KAUST Repository

    Jacobsen, Heiko; Cavallo, Luigi

    2011-01-01

    phosphanes, while functionals not including dispersion interaction reproduce the experimental trends with reasonable accuracy. In case of the DFT-D functionals, inclusion of a cut-off distance on the dispersive term resolves this issue, and results in a

  19. Reproducibility and discriminability of brain patterns of semantic categories enhanced by congruent audiovisual stimuli.

    Directory of Open Access Journals (Sweden)

    Yuanqing Li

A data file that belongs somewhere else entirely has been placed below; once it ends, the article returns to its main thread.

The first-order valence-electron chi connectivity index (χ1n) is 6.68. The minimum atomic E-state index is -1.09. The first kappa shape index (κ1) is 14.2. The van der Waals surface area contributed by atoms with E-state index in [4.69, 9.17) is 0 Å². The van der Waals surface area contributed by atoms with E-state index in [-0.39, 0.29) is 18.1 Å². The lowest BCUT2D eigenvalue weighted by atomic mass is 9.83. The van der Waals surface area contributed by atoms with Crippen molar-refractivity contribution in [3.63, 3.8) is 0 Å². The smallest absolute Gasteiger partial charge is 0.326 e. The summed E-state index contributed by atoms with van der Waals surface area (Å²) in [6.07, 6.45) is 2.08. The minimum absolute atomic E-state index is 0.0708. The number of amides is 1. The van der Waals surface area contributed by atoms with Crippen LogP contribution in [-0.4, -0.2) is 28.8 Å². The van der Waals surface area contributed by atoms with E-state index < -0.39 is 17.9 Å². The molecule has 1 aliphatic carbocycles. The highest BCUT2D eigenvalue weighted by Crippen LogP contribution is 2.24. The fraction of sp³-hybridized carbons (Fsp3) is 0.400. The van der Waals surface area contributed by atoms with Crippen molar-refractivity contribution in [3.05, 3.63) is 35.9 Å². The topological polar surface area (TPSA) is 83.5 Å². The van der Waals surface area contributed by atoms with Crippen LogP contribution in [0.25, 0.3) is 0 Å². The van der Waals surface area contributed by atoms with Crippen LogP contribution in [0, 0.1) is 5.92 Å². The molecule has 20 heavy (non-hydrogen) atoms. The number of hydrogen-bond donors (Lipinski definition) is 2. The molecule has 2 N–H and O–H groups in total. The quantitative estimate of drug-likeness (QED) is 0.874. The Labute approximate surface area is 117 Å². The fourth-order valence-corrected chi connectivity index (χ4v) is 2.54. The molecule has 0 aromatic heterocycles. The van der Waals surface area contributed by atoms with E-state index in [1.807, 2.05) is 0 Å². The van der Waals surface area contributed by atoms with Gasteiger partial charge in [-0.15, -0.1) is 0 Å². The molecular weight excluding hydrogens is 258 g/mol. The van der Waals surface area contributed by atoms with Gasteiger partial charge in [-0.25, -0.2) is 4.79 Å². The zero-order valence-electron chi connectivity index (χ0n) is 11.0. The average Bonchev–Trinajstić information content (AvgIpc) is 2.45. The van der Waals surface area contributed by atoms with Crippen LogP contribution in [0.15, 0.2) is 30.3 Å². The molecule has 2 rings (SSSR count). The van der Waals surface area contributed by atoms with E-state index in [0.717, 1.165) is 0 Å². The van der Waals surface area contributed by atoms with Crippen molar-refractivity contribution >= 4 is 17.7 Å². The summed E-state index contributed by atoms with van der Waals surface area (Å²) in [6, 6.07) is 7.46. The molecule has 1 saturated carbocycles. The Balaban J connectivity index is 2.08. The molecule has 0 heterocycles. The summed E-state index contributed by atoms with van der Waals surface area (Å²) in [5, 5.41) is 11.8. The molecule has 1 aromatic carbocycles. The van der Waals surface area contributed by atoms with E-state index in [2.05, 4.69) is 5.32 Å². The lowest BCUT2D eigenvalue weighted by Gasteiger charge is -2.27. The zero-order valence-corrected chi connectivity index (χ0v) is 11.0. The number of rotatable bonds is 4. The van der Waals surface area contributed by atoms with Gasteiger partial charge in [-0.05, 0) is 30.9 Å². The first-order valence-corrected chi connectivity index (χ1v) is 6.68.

Full Text Available One of the central questions in cognitive neuroscience is the precise neural representation, or brain pattern, associated with a semantic category. In this study, we explored the influence of audiovisual stimuli on the brain patterns of concepts or semantic categories through a functional magnetic resonance imaging (fMRI experiment. We used a pattern search method to extract brain patterns corresponding to two semantic categories: "old people" and "young people." These brain patterns were elicited by semantically congruent audiovisual, semantically incongruent audiovisual, unimodal visual, and unimodal auditory stimuli belonging to the two semantic categories. We calculated the reproducibility index, which measures the similarity of the patterns within the same category. We also decoded the semantic categories from these brain patterns. The decoding accuracy reflects the discriminability of the brain patterns between two categories. The results showed that both the reproducibility index of brain patterns and the decoding accuracy were significantly higher for semantically congruent audiovisual stimuli than for unimodal visual and unimodal auditory stimuli, while the semantically incongruent stimuli did not elicit brain patterns with significantly higher reproducibility index or decoding accuracy. Thus, the semantically congruent audiovisual stimuli enhanced the within-class reproducibility of brain patterns and the between-class discriminability of brain patterns, and facilitate neural representations of semantic categories or concepts. Furthermore, we analyzed the brain activity in superior temporal sulcus and middle temporal gyrus (STS/MTG. The strength of the fMRI signal and the reproducibility index were enhanced by the semantically congruent audiovisual stimuli. Our results support the use of the reproducibility index as a potential tool to supplement the fMRI signal amplitude for evaluating multimodal integration.